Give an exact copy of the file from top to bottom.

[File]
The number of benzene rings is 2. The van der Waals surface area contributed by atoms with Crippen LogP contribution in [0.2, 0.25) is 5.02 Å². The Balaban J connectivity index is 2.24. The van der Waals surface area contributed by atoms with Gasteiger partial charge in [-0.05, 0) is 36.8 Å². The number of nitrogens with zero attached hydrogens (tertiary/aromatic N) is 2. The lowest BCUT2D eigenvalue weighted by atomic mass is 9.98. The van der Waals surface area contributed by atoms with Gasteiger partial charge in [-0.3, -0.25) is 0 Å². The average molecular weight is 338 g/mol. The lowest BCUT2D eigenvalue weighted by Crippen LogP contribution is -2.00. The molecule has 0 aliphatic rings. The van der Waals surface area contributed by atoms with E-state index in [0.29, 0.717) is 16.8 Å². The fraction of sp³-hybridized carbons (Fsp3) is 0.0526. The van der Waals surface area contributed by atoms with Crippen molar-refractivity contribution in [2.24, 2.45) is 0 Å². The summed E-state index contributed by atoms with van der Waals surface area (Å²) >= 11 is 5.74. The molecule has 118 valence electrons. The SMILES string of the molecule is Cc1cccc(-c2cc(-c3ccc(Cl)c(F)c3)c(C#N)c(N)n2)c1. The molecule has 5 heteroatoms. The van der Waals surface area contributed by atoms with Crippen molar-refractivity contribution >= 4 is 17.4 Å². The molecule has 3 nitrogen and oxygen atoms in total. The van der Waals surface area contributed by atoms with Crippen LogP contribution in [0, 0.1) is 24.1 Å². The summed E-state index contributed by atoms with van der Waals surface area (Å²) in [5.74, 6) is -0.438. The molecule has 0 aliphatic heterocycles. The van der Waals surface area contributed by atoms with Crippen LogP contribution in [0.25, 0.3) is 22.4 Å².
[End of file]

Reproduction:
The number of benzene rings is 2. The van der Waals surface area contributed by atoms with Crippen LogP contribution in [0.2, 0.25) is 5.02 Å². The Balaban J connectivity index is 2.24. The van der Waals surface area contributed by atoms with Gasteiger partial charge in [-0.05, 0) is 36.8 Å². The number of nitrogens with zero attached hydrogens (tertiary/aromatic N) is 2. The lowest BCUT2D eigenvalue weighted by atomic mass is 9.98. The van der Waals surface area contributed by atoms with Gasteiger partial charge in [-0.3, -0.25) is 0 Å². The average molecular weight is 338 g/mol. The lowest BCUT2D eigenvalue weighted by Crippen LogP contribution is -2.00. The molecule has 0 aliphatic rings. The van der Waals surface area contributed by atoms with E-state index in [0.29, 0.717) is 16.8 Å². The fraction of sp³-hybridized carbons (Fsp3) is 0.0526. The van der Waals surface area contributed by atoms with Crippen molar-refractivity contribution in [2.24, 2.45) is 0 Å². The summed E-state index contributed by atoms with van der Waals surface area (Å²) >= 11 is 5.74. The molecule has 118 valence electrons. The SMILES string of the molecule is Cc1cccc(-c2cc(-c3ccc(Cl)c(F)c3)c(C#N)c(N)n2)c1. The molecule has 5 heteroatoms. The van der Waals surface area contributed by atoms with Crippen molar-refractivity contribution >= 4 is 17.4 Å². The molecule has 3 nitrogen and oxygen atoms in total. The van der Waals surface area contributed by atoms with Crippen LogP contribution in [0, 0.1) is 24.1 Å². The summed E-state index contributed by atoms with van der Waals surface area (Å²) in [5.74, 6) is -0.438. The molecule has 0 aliphatic heterocycles. The van der Waals surface area contributed by atoms with Crippen LogP contribution in [0.25, 0.3) is 22.4 Å².